Building Communication With Your Rescue Dog
Imagine you are relocating to another country. A country where you have no knowledge of the language, the rules, the culture or the etiquette. You are seeing everything for the first time – weird furniture, new terrain, new sounds and different smells. No one can tell you whats going on because you don’t understand their language. They get mad at you for something you wouldn’t have been told off for back where you came from, but you can’t work out what you have done wrong because you don’t understand what they are saying!
Sounds pretty stressful right? That is exactly what it is like for your new rescue dog. He has been launched head first into this new environment where suddenly there are rules like not going up on the kitchen counter (“whats a kitchen counter?!”), not jumping up at guests (“I was never told off for doing that before…”) and not eating food from the table (“but I don’t know when I am next going to get food – if ever!”) – just a few examples.
This is where communication is the key to success. By just using simple cues throughout the day, you are implementing a routine that will help the dog know how to behave at different times. This not only helps your dog to become a domesticated pooch, but helps him/her to understand this exciting new world. ‘Dinner time’ means food is on the way! ‘Bed time’ means its time to lay on my mat and sleep. ‘Walkies’ means we are going for a walk. Etc etc.
As well as communicating the routine that your dog can expect to follow, you can teach your dog cues that allow him/her to offer a behaviour that you like. These behaviours are then transferable skills that tell the dog how you want him/her to react in certain situations.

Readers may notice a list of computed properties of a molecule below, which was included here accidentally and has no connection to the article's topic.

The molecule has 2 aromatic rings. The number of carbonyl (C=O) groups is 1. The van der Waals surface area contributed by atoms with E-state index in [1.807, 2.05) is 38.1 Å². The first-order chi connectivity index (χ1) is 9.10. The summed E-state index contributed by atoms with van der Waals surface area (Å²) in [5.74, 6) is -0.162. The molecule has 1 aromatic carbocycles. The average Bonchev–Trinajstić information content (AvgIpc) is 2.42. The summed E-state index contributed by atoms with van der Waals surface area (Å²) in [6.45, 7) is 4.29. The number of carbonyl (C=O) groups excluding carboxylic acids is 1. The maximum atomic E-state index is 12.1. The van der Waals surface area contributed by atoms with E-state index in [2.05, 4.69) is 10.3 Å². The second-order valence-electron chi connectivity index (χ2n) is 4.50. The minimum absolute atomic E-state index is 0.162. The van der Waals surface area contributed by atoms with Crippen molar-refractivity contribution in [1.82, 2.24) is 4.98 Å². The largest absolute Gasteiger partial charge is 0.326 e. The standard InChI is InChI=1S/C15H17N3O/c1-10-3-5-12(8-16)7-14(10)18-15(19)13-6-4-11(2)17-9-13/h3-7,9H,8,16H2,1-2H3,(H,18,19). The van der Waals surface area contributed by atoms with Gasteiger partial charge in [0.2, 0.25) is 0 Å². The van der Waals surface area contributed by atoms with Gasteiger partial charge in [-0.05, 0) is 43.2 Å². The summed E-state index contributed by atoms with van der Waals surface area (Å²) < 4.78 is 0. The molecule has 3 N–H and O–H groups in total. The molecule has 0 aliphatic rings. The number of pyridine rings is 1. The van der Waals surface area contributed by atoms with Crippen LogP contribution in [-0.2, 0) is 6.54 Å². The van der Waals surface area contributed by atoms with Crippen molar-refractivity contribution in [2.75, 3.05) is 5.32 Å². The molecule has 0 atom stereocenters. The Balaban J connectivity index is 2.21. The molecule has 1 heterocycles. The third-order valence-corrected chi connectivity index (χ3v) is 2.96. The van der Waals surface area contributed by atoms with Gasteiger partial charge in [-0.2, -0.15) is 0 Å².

Lets use an example. Guests enter your home and the dog turns into an excitable Pogo stick, jumping and licking and barking with joy at meeting new humans. You get mad at the dog but he can’t understand what you’re so mad about because he doesn’t know any cues that tell him how you want him to behave in this situation. Now lets imagine you have taught your dog ‘sit’ and ‘stay’. Guests knock at the door and now you can ask the dog to sit on his mat, and then stay there until the guests have entered. He is still excited to see the guests, but he knows how he should be reacting upon their entrance because you have communicated to him how he should behave, instead of how he shouldn’t behave.
One more example is teaching your dog to ‘leave it’. A treat is placed on the floor and instead of immediately taking the treat, you have taught him to ‘leave it’ until you say so. This gives him the treat AND your praise. Its a double win and he is happy to learn this new trick. Now lets apply it to a situation. You are walking your dog and you see a hazard on the floor that you don’t want him to go near/touch/eat (eg. a poisonous caterpillar). Because he knows the cue for the behaviour, you ask him to ‘leave it’ and you have potentially saved him from danger.
Communication is key for so many reasons, its not all about turning your dog into a performing monkey. If your dog doesn’t understand what you are asking of him (because you haven’t taken the time to teach him), then you can’t expect his behaviour to get better. Give your new dog time and patience and he will show you his real domestic potential to become the best you could ask for.
Keep visiting my page for tips and guidelines on how to build communication with your rescue dog.